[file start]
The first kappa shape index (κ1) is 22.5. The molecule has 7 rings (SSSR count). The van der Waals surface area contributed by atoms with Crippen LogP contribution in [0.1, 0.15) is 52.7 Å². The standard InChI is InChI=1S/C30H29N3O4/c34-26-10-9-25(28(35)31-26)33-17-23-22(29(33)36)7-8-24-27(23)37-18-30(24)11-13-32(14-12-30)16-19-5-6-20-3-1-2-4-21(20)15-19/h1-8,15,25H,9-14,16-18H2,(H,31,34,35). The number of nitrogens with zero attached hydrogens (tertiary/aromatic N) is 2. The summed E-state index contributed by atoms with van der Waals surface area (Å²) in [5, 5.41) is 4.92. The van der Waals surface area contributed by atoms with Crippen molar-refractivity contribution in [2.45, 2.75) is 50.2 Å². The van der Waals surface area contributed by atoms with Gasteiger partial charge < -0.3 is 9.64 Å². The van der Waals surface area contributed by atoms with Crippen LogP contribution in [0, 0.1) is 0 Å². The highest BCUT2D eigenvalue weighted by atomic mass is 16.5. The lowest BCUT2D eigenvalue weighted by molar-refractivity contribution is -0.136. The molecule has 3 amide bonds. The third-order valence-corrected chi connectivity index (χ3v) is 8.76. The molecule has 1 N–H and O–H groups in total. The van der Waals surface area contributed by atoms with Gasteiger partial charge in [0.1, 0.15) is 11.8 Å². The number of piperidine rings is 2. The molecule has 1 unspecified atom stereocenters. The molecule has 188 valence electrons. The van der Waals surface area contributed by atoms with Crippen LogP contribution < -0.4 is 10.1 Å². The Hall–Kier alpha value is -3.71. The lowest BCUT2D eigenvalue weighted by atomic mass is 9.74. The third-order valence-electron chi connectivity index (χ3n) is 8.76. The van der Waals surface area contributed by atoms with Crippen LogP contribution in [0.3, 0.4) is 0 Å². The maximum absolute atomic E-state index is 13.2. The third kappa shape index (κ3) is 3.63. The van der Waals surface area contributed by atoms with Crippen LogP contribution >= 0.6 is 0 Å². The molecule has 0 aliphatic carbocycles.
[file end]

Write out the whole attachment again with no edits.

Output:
The first kappa shape index (κ1) is 22.5. The molecule has 7 rings (SSSR count). The van der Waals surface area contributed by atoms with Crippen LogP contribution in [0.1, 0.15) is 52.7 Å². The standard InChI is InChI=1S/C30H29N3O4/c34-26-10-9-25(28(35)31-26)33-17-23-22(29(33)36)7-8-24-27(23)37-18-30(24)11-13-32(14-12-30)16-19-5-6-20-3-1-2-4-21(20)15-19/h1-8,15,25H,9-14,16-18H2,(H,31,34,35). The number of nitrogens with zero attached hydrogens (tertiary/aromatic N) is 2. The summed E-state index contributed by atoms with van der Waals surface area (Å²) in [5, 5.41) is 4.92. The van der Waals surface area contributed by atoms with Crippen molar-refractivity contribution in [2.45, 2.75) is 50.2 Å². The van der Waals surface area contributed by atoms with Gasteiger partial charge < -0.3 is 9.64 Å². The van der Waals surface area contributed by atoms with Crippen LogP contribution in [0, 0.1) is 0 Å². The highest BCUT2D eigenvalue weighted by atomic mass is 16.5. The lowest BCUT2D eigenvalue weighted by molar-refractivity contribution is -0.136. The molecule has 3 amide bonds. The third-order valence-corrected chi connectivity index (χ3v) is 8.76. The molecule has 1 N–H and O–H groups in total. The van der Waals surface area contributed by atoms with Gasteiger partial charge in [0.1, 0.15) is 11.8 Å². The number of piperidine rings is 2. The molecule has 1 unspecified atom stereocenters. The molecule has 188 valence electrons. The van der Waals surface area contributed by atoms with Crippen LogP contribution < -0.4 is 10.1 Å². The Hall–Kier alpha value is -3.71. The lowest BCUT2D eigenvalue weighted by atomic mass is 9.74. The third-order valence-electron chi connectivity index (χ3n) is 8.76. The van der Waals surface area contributed by atoms with Crippen LogP contribution in [0.3, 0.4) is 0 Å². The maximum absolute atomic E-state index is 13.2. The third kappa shape index (κ3) is 3.63. The van der Waals surface area contributed by atoms with Crippen LogP contribution >= 0.6 is 0 Å². The molecule has 0 aliphatic carbocycles.